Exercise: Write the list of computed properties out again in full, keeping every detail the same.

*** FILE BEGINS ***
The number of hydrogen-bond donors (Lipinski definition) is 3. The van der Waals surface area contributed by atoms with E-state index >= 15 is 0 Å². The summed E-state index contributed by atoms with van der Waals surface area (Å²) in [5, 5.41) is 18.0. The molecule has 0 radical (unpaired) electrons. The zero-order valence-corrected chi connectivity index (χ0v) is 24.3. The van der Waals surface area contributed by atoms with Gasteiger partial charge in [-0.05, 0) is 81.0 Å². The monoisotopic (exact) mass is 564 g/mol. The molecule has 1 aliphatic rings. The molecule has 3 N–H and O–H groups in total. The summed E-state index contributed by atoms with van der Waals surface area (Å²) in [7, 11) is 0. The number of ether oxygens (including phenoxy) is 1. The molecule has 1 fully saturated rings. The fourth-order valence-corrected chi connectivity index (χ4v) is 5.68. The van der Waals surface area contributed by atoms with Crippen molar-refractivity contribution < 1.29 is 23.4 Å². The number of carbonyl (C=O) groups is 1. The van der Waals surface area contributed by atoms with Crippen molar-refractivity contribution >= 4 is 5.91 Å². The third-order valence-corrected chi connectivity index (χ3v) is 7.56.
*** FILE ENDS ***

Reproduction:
The number of hydrogen-bond donors (Lipinski definition) is 3. The van der Waals surface area contributed by atoms with E-state index >= 15 is 0 Å². The summed E-state index contributed by atoms with van der Waals surface area (Å²) in [5, 5.41) is 18.0. The molecule has 0 radical (unpaired) electrons. The zero-order valence-corrected chi connectivity index (χ0v) is 24.3. The van der Waals surface area contributed by atoms with Gasteiger partial charge in [-0.05, 0) is 81.0 Å². The monoisotopic (exact) mass is 564 g/mol. The molecule has 1 aliphatic rings. The molecule has 3 N–H and O–H groups in total. The summed E-state index contributed by atoms with van der Waals surface area (Å²) in [7, 11) is 0. The number of ether oxygens (including phenoxy) is 1. The molecule has 1 fully saturated rings. The fourth-order valence-corrected chi connectivity index (χ4v) is 5.68. The van der Waals surface area contributed by atoms with Crippen molar-refractivity contribution < 1.29 is 23.4 Å². The number of carbonyl (C=O) groups is 1. The van der Waals surface area contributed by atoms with Crippen molar-refractivity contribution >= 4 is 5.91 Å². The third-order valence-corrected chi connectivity index (χ3v) is 7.56.